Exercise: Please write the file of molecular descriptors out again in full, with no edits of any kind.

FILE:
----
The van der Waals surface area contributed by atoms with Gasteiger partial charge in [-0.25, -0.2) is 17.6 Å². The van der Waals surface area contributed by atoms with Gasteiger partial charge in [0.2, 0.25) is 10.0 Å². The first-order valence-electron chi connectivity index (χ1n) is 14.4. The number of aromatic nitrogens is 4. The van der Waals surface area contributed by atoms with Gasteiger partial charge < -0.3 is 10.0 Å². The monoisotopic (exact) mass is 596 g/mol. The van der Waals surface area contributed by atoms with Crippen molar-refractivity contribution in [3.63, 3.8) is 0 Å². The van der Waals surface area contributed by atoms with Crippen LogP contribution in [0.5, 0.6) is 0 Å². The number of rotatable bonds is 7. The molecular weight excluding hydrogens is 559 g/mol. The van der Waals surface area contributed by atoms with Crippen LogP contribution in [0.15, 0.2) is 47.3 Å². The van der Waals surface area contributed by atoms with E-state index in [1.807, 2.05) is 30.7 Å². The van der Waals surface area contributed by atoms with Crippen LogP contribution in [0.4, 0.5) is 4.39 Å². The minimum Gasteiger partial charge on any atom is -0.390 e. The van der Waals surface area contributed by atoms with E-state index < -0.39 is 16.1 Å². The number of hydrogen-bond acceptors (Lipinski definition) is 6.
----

The van der Waals surface area contributed by atoms with Gasteiger partial charge in [-0.25, -0.2) is 17.6 Å². The van der Waals surface area contributed by atoms with Gasteiger partial charge in [0.2, 0.25) is 10.0 Å². The first-order valence-electron chi connectivity index (χ1n) is 14.4. The number of aromatic nitrogens is 4. The van der Waals surface area contributed by atoms with Gasteiger partial charge < -0.3 is 10.0 Å². The monoisotopic (exact) mass is 596 g/mol. The van der Waals surface area contributed by atoms with Crippen molar-refractivity contribution in [3.63, 3.8) is 0 Å². The van der Waals surface area contributed by atoms with Crippen LogP contribution in [0.5, 0.6) is 0 Å². The number of rotatable bonds is 7. The molecular weight excluding hydrogens is 559 g/mol. The van der Waals surface area contributed by atoms with Crippen LogP contribution in [0.15, 0.2) is 47.3 Å². The van der Waals surface area contributed by atoms with E-state index in [1.807, 2.05) is 30.7 Å². The van der Waals surface area contributed by atoms with Crippen LogP contribution in [0.4, 0.5) is 4.39 Å². The minimum Gasteiger partial charge on any atom is -0.390 e. The van der Waals surface area contributed by atoms with E-state index < -0.39 is 16.1 Å². The number of hydrogen-bond acceptors (Lipinski definition) is 6.